In subversion, and most modern revision systems, commits are atomic, meaning that a repo is either updated completely or not at all. This way (if the coder does his job) a source tree should never be broken by a commit.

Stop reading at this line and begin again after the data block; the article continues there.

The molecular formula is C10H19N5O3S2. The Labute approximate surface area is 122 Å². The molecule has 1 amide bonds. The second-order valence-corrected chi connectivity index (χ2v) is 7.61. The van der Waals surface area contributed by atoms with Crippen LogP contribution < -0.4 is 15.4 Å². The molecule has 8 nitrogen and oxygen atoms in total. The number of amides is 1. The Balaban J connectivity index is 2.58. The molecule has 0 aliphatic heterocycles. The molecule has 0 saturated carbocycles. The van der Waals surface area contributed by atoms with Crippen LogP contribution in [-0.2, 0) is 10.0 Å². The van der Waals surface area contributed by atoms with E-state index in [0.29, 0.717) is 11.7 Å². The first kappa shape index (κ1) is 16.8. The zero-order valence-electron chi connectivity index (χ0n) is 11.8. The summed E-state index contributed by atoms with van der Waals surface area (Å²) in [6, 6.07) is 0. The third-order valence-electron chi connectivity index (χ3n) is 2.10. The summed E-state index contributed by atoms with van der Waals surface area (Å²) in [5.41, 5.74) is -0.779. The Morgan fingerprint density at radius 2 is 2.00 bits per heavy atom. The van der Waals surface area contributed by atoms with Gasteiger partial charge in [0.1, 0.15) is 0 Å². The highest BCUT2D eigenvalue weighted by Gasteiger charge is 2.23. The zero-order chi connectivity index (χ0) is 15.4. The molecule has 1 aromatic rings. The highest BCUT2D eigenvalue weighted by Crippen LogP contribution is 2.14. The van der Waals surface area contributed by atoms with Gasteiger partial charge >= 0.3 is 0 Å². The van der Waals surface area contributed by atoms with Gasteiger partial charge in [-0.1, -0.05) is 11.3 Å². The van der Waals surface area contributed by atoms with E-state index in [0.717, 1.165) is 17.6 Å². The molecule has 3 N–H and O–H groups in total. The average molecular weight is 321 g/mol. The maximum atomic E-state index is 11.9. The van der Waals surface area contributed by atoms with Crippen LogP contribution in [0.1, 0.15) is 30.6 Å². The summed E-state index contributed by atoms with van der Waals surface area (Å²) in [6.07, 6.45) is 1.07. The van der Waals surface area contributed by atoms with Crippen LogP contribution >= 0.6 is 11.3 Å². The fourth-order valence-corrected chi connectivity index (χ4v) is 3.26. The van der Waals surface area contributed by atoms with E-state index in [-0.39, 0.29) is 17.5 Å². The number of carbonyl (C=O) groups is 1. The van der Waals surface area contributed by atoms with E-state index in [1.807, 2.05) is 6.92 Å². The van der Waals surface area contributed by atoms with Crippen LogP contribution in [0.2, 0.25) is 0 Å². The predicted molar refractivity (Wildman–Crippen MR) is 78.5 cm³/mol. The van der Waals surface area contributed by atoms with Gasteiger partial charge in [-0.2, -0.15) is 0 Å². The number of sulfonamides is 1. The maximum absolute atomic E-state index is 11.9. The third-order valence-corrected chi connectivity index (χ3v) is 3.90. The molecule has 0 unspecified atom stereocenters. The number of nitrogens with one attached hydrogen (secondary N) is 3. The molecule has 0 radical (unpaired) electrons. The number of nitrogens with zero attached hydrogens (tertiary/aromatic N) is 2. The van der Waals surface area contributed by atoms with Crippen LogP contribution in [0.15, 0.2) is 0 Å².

Now I realize how difficult it is to implement something like this for the package manager, but it would be incredibly helpful to someone who doesn't know how to recover from a failed update. There are things that can change which, if not configured, can leave the system in such a bad stat that a normal user cannot even boot. Perhaps a good fix would be to set up a recovery partition on systems with large enough hard drives (you'd only need a few hundred megs) that would allow for an automated recovery to a previously usable state. As less and less technically adept users try Linux, failed updates will become more likely. Users often do not understand that one cannot restart during certain important updates without breaking their systems. Also unstable hardware may crash a system during an important update (like a kernel update, or module update) where a package gets partially installed or installed but not configured. Furthermore, a user should never have to type at the commandline something like "dpkg --configure -a". We may understand it, but to the average user it's cryptic and frightening.